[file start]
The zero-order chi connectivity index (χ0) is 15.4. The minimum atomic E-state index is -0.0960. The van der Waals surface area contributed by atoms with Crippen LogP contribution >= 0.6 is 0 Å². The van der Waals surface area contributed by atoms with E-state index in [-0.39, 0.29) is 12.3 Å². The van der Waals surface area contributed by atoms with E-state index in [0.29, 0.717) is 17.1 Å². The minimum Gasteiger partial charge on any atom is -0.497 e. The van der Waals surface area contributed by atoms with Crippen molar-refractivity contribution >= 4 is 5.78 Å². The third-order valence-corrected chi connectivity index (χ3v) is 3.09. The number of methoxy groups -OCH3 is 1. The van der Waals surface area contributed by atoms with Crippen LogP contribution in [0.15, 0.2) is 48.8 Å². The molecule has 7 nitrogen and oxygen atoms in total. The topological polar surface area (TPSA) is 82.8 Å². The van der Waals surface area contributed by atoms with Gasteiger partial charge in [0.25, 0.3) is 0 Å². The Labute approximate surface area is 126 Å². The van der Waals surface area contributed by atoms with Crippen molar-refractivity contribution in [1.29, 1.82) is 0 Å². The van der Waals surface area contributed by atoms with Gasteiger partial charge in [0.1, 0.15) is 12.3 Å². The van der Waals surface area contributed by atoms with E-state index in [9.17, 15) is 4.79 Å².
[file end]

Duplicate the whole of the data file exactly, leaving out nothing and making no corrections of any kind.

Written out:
The zero-order chi connectivity index (χ0) is 15.4. The minimum atomic E-state index is -0.0960. The van der Waals surface area contributed by atoms with Crippen LogP contribution >= 0.6 is 0 Å². The van der Waals surface area contributed by atoms with E-state index in [-0.39, 0.29) is 12.3 Å². The van der Waals surface area contributed by atoms with E-state index in [0.29, 0.717) is 17.1 Å². The minimum Gasteiger partial charge on any atom is -0.497 e. The van der Waals surface area contributed by atoms with Crippen molar-refractivity contribution >= 4 is 5.78 Å². The third-order valence-corrected chi connectivity index (χ3v) is 3.09. The number of methoxy groups -OCH3 is 1. The van der Waals surface area contributed by atoms with Crippen LogP contribution in [0.15, 0.2) is 48.8 Å². The molecule has 7 nitrogen and oxygen atoms in total. The topological polar surface area (TPSA) is 82.8 Å². The van der Waals surface area contributed by atoms with Gasteiger partial charge in [0.25, 0.3) is 0 Å². The Labute approximate surface area is 126 Å². The van der Waals surface area contributed by atoms with Crippen molar-refractivity contribution in [1.29, 1.82) is 0 Å². The van der Waals surface area contributed by atoms with Gasteiger partial charge in [0.1, 0.15) is 12.3 Å². The van der Waals surface area contributed by atoms with E-state index in [9.17, 15) is 4.79 Å².